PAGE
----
During childhood, many of us were enchanted by magic shows, captivated by the prospect of supernatural abilities such as mind-reading, glimpses into the future, or even venturing into alternate dimensions. While children are known for their active imaginations, it’s intriguing that a recent national poll reveals that these interests don’t necessarily wane with age. In fact, over 71% of Americans believe in “miracles,” 42% believe in “ghosts,” 41% entertain the idea of “extrasensory perception,” and 29% endorse astrology. These statistics are mirrored by similar beliefs in conspiracy theories and pseudo-scientific phenomena, such as 21% believing in government-hidden aliens and 28% supporting the idea of a New World Order (NWO).
This apparent correlation between belief in the paranormal, pseudo-science, and conspiracy theories has piqued the curiosity of researchers. They’ve begun to explore whether there’s a common cognitive style underpinning these convictions, which they refer to as “magical thinking.” A recent study delves into this notion, suggesting that the way people think, or more precisely, the failure to think critically, might be at the core of these beliefs.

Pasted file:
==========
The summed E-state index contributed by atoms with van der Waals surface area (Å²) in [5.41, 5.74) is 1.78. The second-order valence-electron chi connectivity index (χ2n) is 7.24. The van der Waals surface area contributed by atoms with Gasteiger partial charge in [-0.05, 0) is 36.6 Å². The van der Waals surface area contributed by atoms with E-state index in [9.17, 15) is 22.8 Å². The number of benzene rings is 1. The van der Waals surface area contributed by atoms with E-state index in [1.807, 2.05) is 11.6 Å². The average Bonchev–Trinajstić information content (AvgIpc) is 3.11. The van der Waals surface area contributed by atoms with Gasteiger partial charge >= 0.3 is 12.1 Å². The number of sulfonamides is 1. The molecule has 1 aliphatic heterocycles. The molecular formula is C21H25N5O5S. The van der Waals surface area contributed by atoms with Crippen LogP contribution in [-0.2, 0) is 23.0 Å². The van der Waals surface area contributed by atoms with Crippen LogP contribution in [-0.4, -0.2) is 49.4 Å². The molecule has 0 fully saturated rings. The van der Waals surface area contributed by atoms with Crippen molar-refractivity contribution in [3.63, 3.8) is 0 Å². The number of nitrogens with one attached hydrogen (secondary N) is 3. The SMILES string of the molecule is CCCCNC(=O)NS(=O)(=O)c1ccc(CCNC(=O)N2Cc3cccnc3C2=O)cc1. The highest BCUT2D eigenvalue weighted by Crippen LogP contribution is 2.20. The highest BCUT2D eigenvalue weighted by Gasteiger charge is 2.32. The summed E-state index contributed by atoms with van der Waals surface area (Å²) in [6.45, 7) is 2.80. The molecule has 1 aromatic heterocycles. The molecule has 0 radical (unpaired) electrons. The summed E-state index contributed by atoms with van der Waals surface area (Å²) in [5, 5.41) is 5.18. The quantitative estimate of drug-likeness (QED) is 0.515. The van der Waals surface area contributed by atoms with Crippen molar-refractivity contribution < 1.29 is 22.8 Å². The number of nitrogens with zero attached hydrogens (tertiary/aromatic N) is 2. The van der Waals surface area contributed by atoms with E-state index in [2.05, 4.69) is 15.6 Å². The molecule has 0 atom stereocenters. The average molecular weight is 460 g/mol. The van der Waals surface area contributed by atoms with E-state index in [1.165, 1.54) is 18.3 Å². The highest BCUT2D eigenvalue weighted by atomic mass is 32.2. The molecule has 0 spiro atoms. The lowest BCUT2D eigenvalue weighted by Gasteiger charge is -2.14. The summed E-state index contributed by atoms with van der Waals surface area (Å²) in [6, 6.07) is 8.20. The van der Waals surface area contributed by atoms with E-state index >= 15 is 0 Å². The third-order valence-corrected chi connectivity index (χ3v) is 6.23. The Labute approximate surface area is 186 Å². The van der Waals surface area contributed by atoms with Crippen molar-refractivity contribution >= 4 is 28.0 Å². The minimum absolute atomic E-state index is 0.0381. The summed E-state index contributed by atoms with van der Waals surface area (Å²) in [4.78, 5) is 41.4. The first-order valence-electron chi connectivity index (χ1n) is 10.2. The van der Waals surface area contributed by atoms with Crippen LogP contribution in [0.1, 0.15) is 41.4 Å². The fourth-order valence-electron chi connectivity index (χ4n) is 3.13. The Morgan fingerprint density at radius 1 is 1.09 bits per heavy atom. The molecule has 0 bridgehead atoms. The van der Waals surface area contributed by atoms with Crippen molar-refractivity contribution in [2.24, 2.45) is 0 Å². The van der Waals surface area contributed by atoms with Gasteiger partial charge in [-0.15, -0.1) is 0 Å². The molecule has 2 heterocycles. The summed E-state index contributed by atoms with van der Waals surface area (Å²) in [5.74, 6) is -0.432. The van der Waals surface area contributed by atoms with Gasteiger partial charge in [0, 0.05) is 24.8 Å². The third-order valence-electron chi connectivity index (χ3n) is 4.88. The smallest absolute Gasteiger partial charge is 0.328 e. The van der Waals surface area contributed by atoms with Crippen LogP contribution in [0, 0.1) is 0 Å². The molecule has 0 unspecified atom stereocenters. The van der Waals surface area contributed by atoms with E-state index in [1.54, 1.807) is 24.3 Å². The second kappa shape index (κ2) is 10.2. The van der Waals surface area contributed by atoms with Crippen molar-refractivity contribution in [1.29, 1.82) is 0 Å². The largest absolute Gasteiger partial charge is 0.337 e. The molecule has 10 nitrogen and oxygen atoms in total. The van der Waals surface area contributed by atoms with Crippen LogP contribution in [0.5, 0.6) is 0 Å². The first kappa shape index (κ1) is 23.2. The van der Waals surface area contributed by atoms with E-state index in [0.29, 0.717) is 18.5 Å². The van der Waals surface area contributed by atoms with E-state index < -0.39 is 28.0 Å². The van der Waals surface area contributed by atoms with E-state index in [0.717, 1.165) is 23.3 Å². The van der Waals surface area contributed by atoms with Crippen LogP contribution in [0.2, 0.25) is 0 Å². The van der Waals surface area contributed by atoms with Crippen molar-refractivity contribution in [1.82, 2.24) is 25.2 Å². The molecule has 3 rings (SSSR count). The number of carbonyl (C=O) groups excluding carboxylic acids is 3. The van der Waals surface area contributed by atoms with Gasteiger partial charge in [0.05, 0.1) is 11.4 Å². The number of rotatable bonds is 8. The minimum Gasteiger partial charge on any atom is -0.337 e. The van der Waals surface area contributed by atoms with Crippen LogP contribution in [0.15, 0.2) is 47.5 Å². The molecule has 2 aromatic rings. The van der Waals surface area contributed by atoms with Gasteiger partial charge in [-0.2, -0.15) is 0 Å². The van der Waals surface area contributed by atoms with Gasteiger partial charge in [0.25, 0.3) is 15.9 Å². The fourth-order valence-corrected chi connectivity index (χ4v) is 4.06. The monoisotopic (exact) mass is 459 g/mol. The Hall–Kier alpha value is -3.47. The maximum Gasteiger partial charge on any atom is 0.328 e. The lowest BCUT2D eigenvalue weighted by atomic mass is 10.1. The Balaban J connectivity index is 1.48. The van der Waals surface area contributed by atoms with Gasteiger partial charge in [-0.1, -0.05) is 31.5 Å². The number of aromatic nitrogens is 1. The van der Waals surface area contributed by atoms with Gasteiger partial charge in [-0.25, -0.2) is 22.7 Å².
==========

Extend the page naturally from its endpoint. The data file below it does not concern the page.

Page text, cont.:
The study, conducted at the University of Toulouse in France, investigated the link between “cognitive thinking styles” and belief in the paranormal following an “uncanny” event. One experiment found that participants with more intuitive thinking styles were more likely to accept vague and generalized personality descriptions as personally accurate. This acceptance extended to Barnum statements, which could apply to almost anyone. Another experiment simulated telepathy and found that non-reflective thinkers were more inclined to endorse extrasensory perception (ESP) as an explanation for the uncanny event, whereas reflective thinkers were more likely to attribute it to chance.
These findings suggest that intuitive thinkers may be more prone to accepting “magical” explanations for events. One possible explanation is the “conjunction fallacy,” where people mistakenly assume that specific conditions are more likely than general ones. This cognitive bias could lead individuals to believe in multiple paranormal phenomena because they see them as interconnected, despite the improbability.
While magic and mystery can be enchanting, misinformation stemming from these beliefs can have negative consequences. Exposure to conspiracy theories, for instance, has been linked to reduced acceptance of science and civic engagement. Protecting individuals from falling prey to magical thinking may require a combination of factors, including emotional processes and reflective thinking. Striking a balance between intuition and analysis could help individuals make more informed and rational decisions, ensuring that they don’t accept uncanny explanations about the nature of reality too readily.